Being a whole-virus vaccine doesn’t give Bharat Biotech product any advantage at this stage, say experts
Bharat Biotech International Ltd, Indian Council of Medical Research (ICMR) and National Institute of Virology (NIV) published a preprint paper January 26 claiming Covaxin worked against the novel coronavirus variant that sprang up in the United Kingdom.
The paper said 38 blood sera samples had been collected from Covaxin recipients who had returned from the UK. Researchers found the neutralisation capacity of the antibodies against the UK variant was similar to that of the homologous variant otherwise circulating in India as well as two others found in the country.
“Sera from the vaccine recipients could neutralise the UK-variant, discounting the uncertainty about potential escape,” the preprint read.
The mRNA-based novel coronavirus disease (COVID-19) vaccines produced by Moderna Inc and Pfizer Inc have also shown data claiming their products are effective against the UK variant. AstraZeneca, the parent developer of Serum Institute of India’s Covid-19 vaccine, is studying its efficacy against the variant.
India has so far reported 150 cases of the virus’ UK variant.
Effective without efficacy data?
Experts, however, said the Covaxin result was very obvious and expected. “Like the Moderna and Pfizer vaccines, Bharat Biotech also targets the spike protein. Once their vaccines had shown data of being effective against the UK variant, this result from Bharat Biotech was very much expected,” vaccine expert and Coalition for Epidemic Preparedness Innovations (CEPI) co-chair Gagandeep Kang, said.
Vineeta Bal, an immunologist and a faculty member at the Indian Institute of Science Education and Research, also stated the same. However, both these experts as well as Shahid Jameel, the director of Trivedi School of Biosciences at Ashoka University, Sonepat, said this would not have any impact on the fact that there was no interim efficacy data for Covaxin generated out of Phase-3 trials.
“What we know reasonably well through this paper is that the vaccine will work against the UK variant. But how effective it would be in the general population is something we don’t yet know,” Jameel said.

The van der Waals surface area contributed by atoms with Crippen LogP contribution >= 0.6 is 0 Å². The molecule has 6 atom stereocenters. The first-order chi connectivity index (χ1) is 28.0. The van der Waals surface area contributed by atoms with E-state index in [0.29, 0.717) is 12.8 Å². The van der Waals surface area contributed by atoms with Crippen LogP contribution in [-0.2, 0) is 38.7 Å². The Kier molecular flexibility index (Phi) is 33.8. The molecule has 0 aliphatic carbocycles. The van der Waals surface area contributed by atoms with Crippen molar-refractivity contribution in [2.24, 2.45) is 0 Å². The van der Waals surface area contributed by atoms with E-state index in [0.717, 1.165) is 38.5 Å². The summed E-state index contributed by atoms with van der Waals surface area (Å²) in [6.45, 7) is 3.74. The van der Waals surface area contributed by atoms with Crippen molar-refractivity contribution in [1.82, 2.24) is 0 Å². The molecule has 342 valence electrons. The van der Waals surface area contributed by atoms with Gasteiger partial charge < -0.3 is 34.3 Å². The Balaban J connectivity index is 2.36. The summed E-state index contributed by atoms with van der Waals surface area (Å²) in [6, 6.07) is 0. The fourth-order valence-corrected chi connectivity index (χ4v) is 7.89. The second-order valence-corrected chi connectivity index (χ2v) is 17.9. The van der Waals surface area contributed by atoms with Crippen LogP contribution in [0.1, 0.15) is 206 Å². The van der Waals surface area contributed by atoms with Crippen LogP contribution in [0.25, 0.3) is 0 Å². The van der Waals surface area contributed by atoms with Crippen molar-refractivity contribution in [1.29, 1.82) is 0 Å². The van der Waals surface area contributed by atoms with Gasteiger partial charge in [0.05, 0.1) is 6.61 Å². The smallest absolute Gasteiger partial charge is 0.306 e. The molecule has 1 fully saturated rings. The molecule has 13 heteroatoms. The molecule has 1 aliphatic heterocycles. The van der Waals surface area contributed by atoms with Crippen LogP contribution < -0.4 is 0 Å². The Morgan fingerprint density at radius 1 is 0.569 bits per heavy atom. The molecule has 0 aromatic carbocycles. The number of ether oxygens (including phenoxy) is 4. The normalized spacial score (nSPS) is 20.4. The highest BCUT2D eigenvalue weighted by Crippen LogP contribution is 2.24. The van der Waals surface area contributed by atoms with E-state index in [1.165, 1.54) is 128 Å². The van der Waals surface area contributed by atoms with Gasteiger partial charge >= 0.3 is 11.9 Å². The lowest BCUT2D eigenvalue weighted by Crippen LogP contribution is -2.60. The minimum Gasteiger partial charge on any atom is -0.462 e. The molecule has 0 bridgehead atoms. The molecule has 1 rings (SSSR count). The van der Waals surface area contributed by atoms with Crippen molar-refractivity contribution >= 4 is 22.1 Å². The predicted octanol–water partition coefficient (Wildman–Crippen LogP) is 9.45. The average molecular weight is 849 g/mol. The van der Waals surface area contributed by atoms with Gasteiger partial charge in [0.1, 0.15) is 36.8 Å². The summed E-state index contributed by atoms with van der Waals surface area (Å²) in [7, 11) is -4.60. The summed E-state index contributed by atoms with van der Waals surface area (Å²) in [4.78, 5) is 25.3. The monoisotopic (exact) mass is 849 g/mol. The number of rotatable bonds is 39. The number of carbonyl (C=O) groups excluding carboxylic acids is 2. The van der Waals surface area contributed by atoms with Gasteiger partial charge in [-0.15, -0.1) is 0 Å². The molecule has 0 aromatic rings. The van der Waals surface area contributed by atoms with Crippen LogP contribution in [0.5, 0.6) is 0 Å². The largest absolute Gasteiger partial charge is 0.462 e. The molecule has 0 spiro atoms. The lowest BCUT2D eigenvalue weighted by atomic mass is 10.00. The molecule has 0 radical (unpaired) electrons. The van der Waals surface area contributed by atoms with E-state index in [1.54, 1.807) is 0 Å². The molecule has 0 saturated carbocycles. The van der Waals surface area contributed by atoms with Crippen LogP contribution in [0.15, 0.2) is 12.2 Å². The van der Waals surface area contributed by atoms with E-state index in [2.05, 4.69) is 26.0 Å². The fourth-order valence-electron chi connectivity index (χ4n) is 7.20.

In other words, Pfizer has claimed an efficacy of 95 per cent for its COVID-19 vaccine. This means it will produce antibodies in 95 per cent of those people who are vaccinated. It also means that the vaccine works against the UK variant as well in those many people. Similarly, Moderna has claimed an efficacy of 94.5 per cent.
But there is no efficacy data for Covaxin as yet. “The fact that Covaxin will work against the UK variant will be significant once we actually know the proportion of people in whom it will produce antibodies at all. Hypothetically, if the efficacy after the phase 3 trial of Covaxin is 70 per cent, it is only in 70 per cent people that antibodies will be produced and they will work against the UK variant as well,” Bal said.
When Covaxin was introduced, many Indian government officials, including ICMR Director-General Balram Bhargava, had claimed that since it was a whole-virus vaccine, it would work better against the UK variant.
The background to this argument was the fact that the UK variant was the result of mutations in spike protein which is very much a key target of other vaccines — Pfizer, Moderna and AstraZeneca. Since Covaxin introduced not just spike protein in human cells but the whole novel coronavirus (in inactive form), the immune system could produce antibodies against regions other than spike protein as well.
The preprint published January 26, however, made no reference to the fact that Covaxin had an advantage over other vaccines.
The neutralising antibodies produced by Covaxin targeted the same region of the virus as other vaccines. There was no difference, at this stage, between Covaxin and others in term of this, Bal said.
Could any comparison be made at this moment as to which of the three vaccines — Pfizer, Moderna or Bharat Biotech — would work better against the UK variant? Experts replied in the negative saying comparative data was not available.
The papert almost ruled out the difference of the vaccine’s capacity to neutralise the variant that is already dominant in India and the UK variant. “There is a minor difference, according to the paper. But the P-values are very high, thus indicating the difference is insignificant,” Jameel said.
South African variant
The preprint did claim that it was ‘unlikely that the mutation 501Y (South African) would be able to dampen the potential benefits of the vaccine’. However, it did not present any data to that effect. Down To Earth tried to contact Pragya Yadav, a senior scientist at the NIV and corresponding author of the preprint paper. No response could be elicited.
Both Kang and Bal said knowing the vaccine’s neutralisation capacity against the South African variant would be important. Moderna, however, has claimed its vaccine would work against the South African variant, but with a six-fold reduction as compared to prior variants.
The clinical significance of this reduction is also not clear at the moment. “We have to follow people who have got the vaccine to see if anybody reports a COVID-19 infection. If yes, we have to take his / her blood sera to figure out which variant it is and which antibodies were produced after vaccination. It is a long-drawn exercise,” Kang said.
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